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How Eighth Graders in England and the United States View Historical Significance

Foster, Stuart and Yeager, Elizabeth and Greer, J (2002) How Eighth Graders in England and the United States View Historical Significance. Elementary School Journal, 103 (2). pp. 199-220. ISSN 0013-5984. DOI UNSPECIFIED

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Research has suggested that one way students understand history is to assign significance to historical events. In this study, we identified and analyzed what events 44 adolescents judged to be historically significant. We also sought to determine what historical events the students considered important compared to one another. Finally, we examined the criteria and reasoning students used to construe an event to be historically significant. Because the sample included adolescents in 2 classes-1 in England and 1 in the United States-the study offers cross-national comparisons. Data consisted of student-generated lists, as well as students' choices from a list of 47 events given to them, of the 10 most historically significant events of the twentieth century. From their selfgenerated lists, students were asked to select the event they considered most important and to explain why. In addition, 7 students from each class participated in a group interview. We found that the students showed an inclination to understand and learn from history and to find ways to conceptualize historical significance. Many were able to assign significance to major events, even though they had not studied them in depth in school. The study also sheds light on issues of national/cultural bias, personal relevance, and lessons to be learned from history as lenses through which to view historical significance, and it offers insights into the relation among national culture, school curriculum, and the perceptions of young people.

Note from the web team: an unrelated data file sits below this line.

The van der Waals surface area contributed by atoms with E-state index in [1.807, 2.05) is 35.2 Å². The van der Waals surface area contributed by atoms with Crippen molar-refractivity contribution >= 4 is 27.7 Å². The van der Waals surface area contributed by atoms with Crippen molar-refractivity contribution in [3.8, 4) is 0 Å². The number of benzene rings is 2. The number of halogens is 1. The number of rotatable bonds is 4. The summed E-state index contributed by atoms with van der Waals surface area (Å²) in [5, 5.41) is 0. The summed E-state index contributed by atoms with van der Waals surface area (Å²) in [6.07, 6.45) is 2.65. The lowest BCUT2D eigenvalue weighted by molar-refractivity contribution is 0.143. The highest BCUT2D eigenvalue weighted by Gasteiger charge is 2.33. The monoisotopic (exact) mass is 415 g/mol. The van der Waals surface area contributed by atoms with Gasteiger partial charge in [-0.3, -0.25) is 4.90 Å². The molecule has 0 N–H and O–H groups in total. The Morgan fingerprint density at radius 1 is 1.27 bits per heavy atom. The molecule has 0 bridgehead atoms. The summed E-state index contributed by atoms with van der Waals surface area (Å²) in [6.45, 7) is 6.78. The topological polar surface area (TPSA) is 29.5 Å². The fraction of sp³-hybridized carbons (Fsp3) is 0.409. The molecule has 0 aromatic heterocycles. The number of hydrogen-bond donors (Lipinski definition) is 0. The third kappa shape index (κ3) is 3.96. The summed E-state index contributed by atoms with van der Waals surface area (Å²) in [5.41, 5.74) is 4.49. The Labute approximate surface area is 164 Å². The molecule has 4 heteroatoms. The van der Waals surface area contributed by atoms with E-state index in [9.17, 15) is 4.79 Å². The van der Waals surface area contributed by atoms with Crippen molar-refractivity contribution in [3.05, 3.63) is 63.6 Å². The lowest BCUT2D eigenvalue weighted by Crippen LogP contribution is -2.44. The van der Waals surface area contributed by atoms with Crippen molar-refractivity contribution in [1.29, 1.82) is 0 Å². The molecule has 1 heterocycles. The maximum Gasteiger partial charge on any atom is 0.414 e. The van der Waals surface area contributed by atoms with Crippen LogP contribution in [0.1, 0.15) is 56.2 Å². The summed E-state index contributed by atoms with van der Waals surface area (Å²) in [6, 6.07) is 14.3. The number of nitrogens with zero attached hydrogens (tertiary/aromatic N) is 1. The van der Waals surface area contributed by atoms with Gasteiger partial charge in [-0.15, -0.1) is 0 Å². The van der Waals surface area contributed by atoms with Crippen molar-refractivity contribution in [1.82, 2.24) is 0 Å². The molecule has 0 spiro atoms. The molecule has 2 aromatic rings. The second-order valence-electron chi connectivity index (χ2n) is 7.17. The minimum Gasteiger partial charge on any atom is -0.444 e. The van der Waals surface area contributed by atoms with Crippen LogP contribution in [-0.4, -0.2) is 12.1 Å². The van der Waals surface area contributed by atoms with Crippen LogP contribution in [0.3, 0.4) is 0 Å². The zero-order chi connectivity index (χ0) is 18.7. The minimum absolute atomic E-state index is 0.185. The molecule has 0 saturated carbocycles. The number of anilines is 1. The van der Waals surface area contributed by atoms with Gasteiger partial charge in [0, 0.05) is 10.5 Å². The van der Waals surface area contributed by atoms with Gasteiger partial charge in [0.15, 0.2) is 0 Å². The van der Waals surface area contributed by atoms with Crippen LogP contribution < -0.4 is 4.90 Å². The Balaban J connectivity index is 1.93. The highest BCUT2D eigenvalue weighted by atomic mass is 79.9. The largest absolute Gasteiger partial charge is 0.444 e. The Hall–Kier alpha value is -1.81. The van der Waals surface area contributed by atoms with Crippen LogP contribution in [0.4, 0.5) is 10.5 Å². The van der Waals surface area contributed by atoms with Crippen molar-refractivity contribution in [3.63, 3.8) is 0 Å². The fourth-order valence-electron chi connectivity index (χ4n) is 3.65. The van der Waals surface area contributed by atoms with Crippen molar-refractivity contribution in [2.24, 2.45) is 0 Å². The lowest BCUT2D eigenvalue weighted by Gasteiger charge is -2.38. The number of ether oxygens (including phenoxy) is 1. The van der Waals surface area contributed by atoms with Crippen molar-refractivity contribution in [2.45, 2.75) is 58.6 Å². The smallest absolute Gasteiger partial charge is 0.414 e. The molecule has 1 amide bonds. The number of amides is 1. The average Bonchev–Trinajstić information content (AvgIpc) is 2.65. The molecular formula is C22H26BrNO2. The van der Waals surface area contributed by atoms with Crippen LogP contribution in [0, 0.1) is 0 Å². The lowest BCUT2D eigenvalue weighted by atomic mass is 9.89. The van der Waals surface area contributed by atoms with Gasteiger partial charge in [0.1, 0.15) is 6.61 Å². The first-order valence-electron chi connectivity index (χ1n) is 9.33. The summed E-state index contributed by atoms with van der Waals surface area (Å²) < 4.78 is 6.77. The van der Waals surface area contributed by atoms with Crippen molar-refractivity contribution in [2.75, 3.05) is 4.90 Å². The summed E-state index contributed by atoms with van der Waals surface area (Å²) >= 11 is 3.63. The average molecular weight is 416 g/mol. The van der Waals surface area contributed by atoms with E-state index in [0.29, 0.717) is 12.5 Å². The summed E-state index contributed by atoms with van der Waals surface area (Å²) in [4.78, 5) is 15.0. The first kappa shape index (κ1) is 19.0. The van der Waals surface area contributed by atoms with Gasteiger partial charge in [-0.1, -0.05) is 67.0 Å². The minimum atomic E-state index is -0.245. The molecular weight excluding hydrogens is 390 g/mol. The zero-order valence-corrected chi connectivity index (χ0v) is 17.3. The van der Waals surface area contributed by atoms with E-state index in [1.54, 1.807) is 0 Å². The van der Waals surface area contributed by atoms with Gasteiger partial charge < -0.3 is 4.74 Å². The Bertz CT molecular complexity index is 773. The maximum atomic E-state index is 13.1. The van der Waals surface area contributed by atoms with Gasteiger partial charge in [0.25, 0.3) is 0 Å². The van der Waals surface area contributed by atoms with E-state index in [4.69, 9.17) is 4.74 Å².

Item Type: Article
Additional Information: a. History education. b. Classroom written tasks and semi-structured interviews conducted in USA and UK. c. Reveals the complex factors (e.g. cultural, educational, political) that determine students’ ideas of historical significance; raises issues for research and practice. d. Issues raised by the study are extensively referred to in both US and UK scholarship. e. Task sets and interviews conducted with 44 students in US and UK – transcriptions and data categorised and evaluated through an ongoing process of analytic induction. f. Peer-reviewed journal, international board. g. 60 per cent author. How Eighth Graders in England and the United States View Historical Significance, by Elizabeth Anne Yeager, Stuart J. Foster and Jennifer Greer © 2002 The University of Chicago Press.
Divisions: IOE Departments > Departments > Arts and Humanities
IOE Departments > Departments > Curriculum, Pedagogy and Assessment
Depositing User: IOE Repository Editor (2)
Date Deposited: 06 May 2010 11:14
Last Modified: 29 Jan 2015 07:47
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